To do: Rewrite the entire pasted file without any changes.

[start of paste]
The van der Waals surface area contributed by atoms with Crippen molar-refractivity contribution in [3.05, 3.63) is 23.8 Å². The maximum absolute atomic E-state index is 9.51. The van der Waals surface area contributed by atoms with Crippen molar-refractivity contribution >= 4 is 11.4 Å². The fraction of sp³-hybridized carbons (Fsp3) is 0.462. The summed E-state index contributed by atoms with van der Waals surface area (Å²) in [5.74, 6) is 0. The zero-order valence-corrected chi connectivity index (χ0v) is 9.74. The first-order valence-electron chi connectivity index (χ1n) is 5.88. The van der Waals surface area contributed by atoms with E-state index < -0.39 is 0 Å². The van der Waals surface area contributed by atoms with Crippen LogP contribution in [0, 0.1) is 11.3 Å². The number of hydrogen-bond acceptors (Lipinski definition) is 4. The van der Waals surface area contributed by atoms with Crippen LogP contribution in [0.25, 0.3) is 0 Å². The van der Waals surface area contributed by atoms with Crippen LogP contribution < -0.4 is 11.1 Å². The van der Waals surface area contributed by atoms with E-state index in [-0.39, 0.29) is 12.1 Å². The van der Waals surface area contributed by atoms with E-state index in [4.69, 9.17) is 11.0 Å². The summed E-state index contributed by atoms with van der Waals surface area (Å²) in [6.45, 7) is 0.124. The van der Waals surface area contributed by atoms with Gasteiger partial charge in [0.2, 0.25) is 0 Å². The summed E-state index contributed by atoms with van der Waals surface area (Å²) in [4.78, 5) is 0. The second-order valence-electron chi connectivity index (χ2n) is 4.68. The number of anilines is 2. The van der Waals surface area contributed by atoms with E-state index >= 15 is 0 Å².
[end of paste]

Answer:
The van der Waals surface area contributed by atoms with Crippen molar-refractivity contribution in [3.05, 3.63) is 23.8 Å². The maximum absolute atomic E-state index is 9.51. The van der Waals surface area contributed by atoms with Crippen molar-refractivity contribution >= 4 is 11.4 Å². The fraction of sp³-hybridized carbons (Fsp3) is 0.462. The summed E-state index contributed by atoms with van der Waals surface area (Å²) in [5.74, 6) is 0. The zero-order valence-corrected chi connectivity index (χ0v) is 9.74. The first-order valence-electron chi connectivity index (χ1n) is 5.88. The van der Waals surface area contributed by atoms with E-state index < -0.39 is 0 Å². The van der Waals surface area contributed by atoms with Crippen LogP contribution in [0, 0.1) is 11.3 Å². The number of hydrogen-bond acceptors (Lipinski definition) is 4. The van der Waals surface area contributed by atoms with Crippen LogP contribution in [0.25, 0.3) is 0 Å². The van der Waals surface area contributed by atoms with Crippen LogP contribution < -0.4 is 11.1 Å². The van der Waals surface area contributed by atoms with E-state index in [-0.39, 0.29) is 12.1 Å². The van der Waals surface area contributed by atoms with E-state index in [4.69, 9.17) is 11.0 Å². The summed E-state index contributed by atoms with van der Waals surface area (Å²) in [6.45, 7) is 0.124. The van der Waals surface area contributed by atoms with Gasteiger partial charge in [0.2, 0.25) is 0 Å². The summed E-state index contributed by atoms with van der Waals surface area (Å²) in [4.78, 5) is 0. The second-order valence-electron chi connectivity index (χ2n) is 4.68. The number of anilines is 2. The van der Waals surface area contributed by atoms with E-state index >= 15 is 0 Å².